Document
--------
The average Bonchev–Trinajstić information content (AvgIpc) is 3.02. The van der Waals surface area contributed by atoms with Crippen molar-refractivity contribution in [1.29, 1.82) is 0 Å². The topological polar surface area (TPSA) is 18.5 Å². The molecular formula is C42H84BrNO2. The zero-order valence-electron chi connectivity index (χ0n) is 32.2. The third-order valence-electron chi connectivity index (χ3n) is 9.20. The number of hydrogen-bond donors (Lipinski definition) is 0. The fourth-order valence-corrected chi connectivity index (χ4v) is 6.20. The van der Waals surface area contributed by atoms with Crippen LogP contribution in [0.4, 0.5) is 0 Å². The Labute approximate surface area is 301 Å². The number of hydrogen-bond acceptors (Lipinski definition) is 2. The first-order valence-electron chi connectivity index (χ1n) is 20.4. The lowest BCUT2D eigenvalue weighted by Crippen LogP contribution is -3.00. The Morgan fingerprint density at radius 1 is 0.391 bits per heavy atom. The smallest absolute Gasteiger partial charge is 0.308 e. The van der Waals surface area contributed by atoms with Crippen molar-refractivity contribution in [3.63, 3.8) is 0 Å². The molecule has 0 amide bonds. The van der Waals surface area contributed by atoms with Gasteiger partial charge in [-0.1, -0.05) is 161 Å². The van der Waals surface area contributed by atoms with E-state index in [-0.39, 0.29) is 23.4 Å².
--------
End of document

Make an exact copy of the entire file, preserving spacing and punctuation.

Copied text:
The average Bonchev–Trinajstić information content (AvgIpc) is 3.02. The van der Waals surface area contributed by atoms with Crippen molar-refractivity contribution in [1.29, 1.82) is 0 Å². The topological polar surface area (TPSA) is 18.5 Å². The molecular formula is C42H84BrNO2. The zero-order valence-electron chi connectivity index (χ0n) is 32.2. The third-order valence-electron chi connectivity index (χ3n) is 9.20. The number of hydrogen-bond donors (Lipinski definition) is 0. The fourth-order valence-corrected chi connectivity index (χ4v) is 6.20. The van der Waals surface area contributed by atoms with Crippen LogP contribution in [0.4, 0.5) is 0 Å². The Labute approximate surface area is 301 Å². The number of hydrogen-bond acceptors (Lipinski definition) is 2. The first-order valence-electron chi connectivity index (χ1n) is 20.4. The lowest BCUT2D eigenvalue weighted by Crippen LogP contribution is -3.00. The Morgan fingerprint density at radius 1 is 0.391 bits per heavy atom. The smallest absolute Gasteiger partial charge is 0.308 e. The van der Waals surface area contributed by atoms with Crippen molar-refractivity contribution in [3.63, 3.8) is 0 Å². The molecule has 0 amide bonds. The van der Waals surface area contributed by atoms with Gasteiger partial charge in [-0.1, -0.05) is 161 Å². The van der Waals surface area contributed by atoms with E-state index in [-0.39, 0.29) is 23.4 Å².